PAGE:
AFT Works to Nationalize Popular Iowa Program in Next Farm Bill - American Farmland Trust

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AFT Works to Nationalize Popular Iowa Program in Next Farm Bill 

(Nokomis, IL) After listening to the voices of farmers across the nation during a 2022 series of regional workshops, American Farmland Trust (AFT) is working to advance policies in the next Farm Bill that will make it easier for farmers to adopt conservation practices. One such policy, the Conservation Opportunity and Voluntary Environment Resilience (COVER) Act, is based off of the hugely popular Iowa Crop Insurance Discount Program that began in 2017. Under the leadership of Secretary of Agriculture Bill Northey and Governor Terry Branstad Iowa’s trailblazing program provides a $5 per acre crop insurance premium discount to farmers who plant cover crops.  

“As a farmer, I know firsthand how important cover crops are to reducing risk and improving profitability, soil health, water quality, and resilience to flooding and drought,” said Kris Reynolds, AFT’s Midwest Director. “The COVER Act would support thousands of farmers in voluntarily adopting this crucial practice without adding any red tape.” 

Since launching in Iowa, the state program has provided over $5 million in savings for 2,000 farmers, and supported cover crop planting on nearly 1 million acres. The success of this program model influenced the creation of similar programs in Illinois, Indiana, and Wisconsin, and then in 2021 and 2022 the USDA offered this same discount to farmers across the country.  

The USDA program saved Iowa farmers a total of $9 million and supported the planting of nearly 900,000 acres of cover crops each year. Research shows that cover crop discount programs have helped to spur the use of this practice on new acres – a recent survey from the National Wildlife Federation found that 24% of farmers enrolled in these programs said that this was their first time planting cover crops on at least some of their land.  

However, because the USDA program was supported through temporary funding, it will not continue beyond its second year without congressional action. The COVER Act, which was introduced by Representative Casten (D-Ill) in 2022, would aim to make this program part of the Farm Bill to continue offering savings to farmers across the country who plant cover crops.  

“With two senators and two representatives on the agriculture committees, Iowa is uniquely positioned to lead on this policy in the next Farm Bill,” said Reynolds. “For this to happen, Congress needs to hear from farmers and other constituents about this important opportunity.”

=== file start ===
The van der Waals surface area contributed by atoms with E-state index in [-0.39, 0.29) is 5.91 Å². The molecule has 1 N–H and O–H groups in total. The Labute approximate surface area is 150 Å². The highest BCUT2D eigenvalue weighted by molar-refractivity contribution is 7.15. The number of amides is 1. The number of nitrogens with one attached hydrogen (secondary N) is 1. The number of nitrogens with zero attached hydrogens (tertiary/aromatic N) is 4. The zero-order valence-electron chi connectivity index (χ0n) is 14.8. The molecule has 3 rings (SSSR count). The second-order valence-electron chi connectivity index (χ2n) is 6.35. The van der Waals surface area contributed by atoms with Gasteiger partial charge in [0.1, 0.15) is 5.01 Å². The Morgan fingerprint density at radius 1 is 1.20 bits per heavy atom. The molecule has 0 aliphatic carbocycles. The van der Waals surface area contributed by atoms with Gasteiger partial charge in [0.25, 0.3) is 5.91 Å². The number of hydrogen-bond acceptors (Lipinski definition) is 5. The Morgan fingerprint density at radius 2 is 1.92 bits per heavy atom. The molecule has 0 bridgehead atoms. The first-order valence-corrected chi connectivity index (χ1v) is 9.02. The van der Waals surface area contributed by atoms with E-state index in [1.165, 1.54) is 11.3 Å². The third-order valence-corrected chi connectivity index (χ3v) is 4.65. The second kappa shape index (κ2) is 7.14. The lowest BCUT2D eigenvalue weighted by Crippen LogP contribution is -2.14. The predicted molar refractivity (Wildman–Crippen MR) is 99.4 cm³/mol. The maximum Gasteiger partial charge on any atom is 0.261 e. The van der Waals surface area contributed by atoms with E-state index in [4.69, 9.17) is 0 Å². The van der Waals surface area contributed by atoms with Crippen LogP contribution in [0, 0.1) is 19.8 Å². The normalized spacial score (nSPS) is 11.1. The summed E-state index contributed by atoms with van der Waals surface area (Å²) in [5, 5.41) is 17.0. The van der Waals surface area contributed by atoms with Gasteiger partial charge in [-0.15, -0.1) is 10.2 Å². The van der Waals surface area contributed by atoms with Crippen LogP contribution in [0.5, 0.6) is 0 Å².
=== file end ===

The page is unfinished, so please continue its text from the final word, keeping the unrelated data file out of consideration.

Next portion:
Cover crops provide a wide range of benefits including reduced soil erosion, improved water quality, and greater resilience to flooding and drought. They have also been shown, over time, to increase yields and reduce the need for expensive inputs such as fertilizer.  

Adopting these risk-reducing conservation practices could even help reduce expected climate-change-induced increases to the cost of the crop insurance program. The USDA’s Economic Research Service predicts costs to increase by as much as 37% in the next century if such risk-reducing practices are not adopted. Data from Iowa fields, and other Midwest states, informed a recent study by the AGree Coalition, which found cover crops and no-till are particularly useful in helping to reduce “prevent plant,” when a farmer is unable to plant a crop in the spring due to poor planting conditions. The USDA’s Risk Management Agency recently identified expanding cover crops as one of its top priorities for protecting the crop insurance program and mitigating climate risks. 

In addition to support from AFT, the COVER act is endorsed by the Practical Farmers of Iowa, Iowa Farmers Union, Iowa Environmental Council, and other farm and conservation groups. AFT is also sponsoring a radio ad about this bill, which will air this month in Iowa and can be found here. 


American Farmland Trust is the only national organization that takes a holistic approach to agriculture, focusing on the land itself, the agricultural practices used on that land, and the farmers and ranchers who do the work. AFT launched the conservation agriculture movement and continues to raise public awareness through our No Farms, No Food message. Since our founding in 1980, AFT has helped permanently protect over 6.8 million acres of agricultural lands, advanced environmentally-sound farming practices on millions of additional acres and supported thousands of farm families. 

About the Author
Kristopher Reynolds

Midwest Director

(217) 556-1896

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